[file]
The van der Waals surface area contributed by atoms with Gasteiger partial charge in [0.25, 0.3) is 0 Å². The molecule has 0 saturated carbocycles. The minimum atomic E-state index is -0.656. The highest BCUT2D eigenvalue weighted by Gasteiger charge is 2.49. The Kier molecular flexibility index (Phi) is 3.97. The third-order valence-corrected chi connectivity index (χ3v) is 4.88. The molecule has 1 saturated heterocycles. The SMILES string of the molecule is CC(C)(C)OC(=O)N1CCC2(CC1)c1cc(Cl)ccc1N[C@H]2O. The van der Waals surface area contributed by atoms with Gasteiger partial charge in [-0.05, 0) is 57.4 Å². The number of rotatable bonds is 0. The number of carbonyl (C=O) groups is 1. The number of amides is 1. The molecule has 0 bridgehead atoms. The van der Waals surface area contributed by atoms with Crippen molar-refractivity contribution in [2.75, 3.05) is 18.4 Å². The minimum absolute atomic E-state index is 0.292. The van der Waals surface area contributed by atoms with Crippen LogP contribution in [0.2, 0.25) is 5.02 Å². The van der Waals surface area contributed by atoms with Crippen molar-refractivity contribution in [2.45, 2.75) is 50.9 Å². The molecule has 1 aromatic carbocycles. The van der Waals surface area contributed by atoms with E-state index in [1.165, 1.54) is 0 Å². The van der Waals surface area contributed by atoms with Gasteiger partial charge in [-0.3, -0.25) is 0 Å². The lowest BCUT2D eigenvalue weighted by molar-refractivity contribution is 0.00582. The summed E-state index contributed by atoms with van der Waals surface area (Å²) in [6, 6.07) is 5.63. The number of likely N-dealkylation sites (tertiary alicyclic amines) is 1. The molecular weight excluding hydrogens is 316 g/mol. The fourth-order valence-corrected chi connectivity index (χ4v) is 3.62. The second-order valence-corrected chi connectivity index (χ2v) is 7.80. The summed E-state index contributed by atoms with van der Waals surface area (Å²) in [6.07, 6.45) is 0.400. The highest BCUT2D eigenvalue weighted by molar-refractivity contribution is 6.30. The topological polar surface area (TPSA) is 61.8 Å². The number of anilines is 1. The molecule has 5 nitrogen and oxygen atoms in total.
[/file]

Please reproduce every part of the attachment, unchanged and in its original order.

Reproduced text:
The van der Waals surface area contributed by atoms with Gasteiger partial charge in [0.25, 0.3) is 0 Å². The molecule has 0 saturated carbocycles. The minimum atomic E-state index is -0.656. The highest BCUT2D eigenvalue weighted by Gasteiger charge is 2.49. The Kier molecular flexibility index (Phi) is 3.97. The third-order valence-corrected chi connectivity index (χ3v) is 4.88. The molecule has 1 saturated heterocycles. The SMILES string of the molecule is CC(C)(C)OC(=O)N1CCC2(CC1)c1cc(Cl)ccc1N[C@H]2O. The van der Waals surface area contributed by atoms with Gasteiger partial charge in [-0.05, 0) is 57.4 Å². The number of rotatable bonds is 0. The number of carbonyl (C=O) groups is 1. The number of amides is 1. The molecule has 0 bridgehead atoms. The van der Waals surface area contributed by atoms with Crippen molar-refractivity contribution in [2.75, 3.05) is 18.4 Å². The minimum absolute atomic E-state index is 0.292. The van der Waals surface area contributed by atoms with Crippen LogP contribution in [0.2, 0.25) is 5.02 Å². The van der Waals surface area contributed by atoms with Crippen molar-refractivity contribution in [2.45, 2.75) is 50.9 Å². The molecule has 1 aromatic carbocycles. The van der Waals surface area contributed by atoms with E-state index in [1.165, 1.54) is 0 Å². The van der Waals surface area contributed by atoms with Gasteiger partial charge in [-0.3, -0.25) is 0 Å². The lowest BCUT2D eigenvalue weighted by molar-refractivity contribution is 0.00582. The summed E-state index contributed by atoms with van der Waals surface area (Å²) in [6, 6.07) is 5.63. The number of likely N-dealkylation sites (tertiary alicyclic amines) is 1. The molecular weight excluding hydrogens is 316 g/mol. The fourth-order valence-corrected chi connectivity index (χ4v) is 3.62. The second-order valence-corrected chi connectivity index (χ2v) is 7.80. The summed E-state index contributed by atoms with van der Waals surface area (Å²) in [6.07, 6.45) is 0.400. The highest BCUT2D eigenvalue weighted by molar-refractivity contribution is 6.30. The topological polar surface area (TPSA) is 61.8 Å². The number of anilines is 1. The molecule has 5 nitrogen and oxygen atoms in total.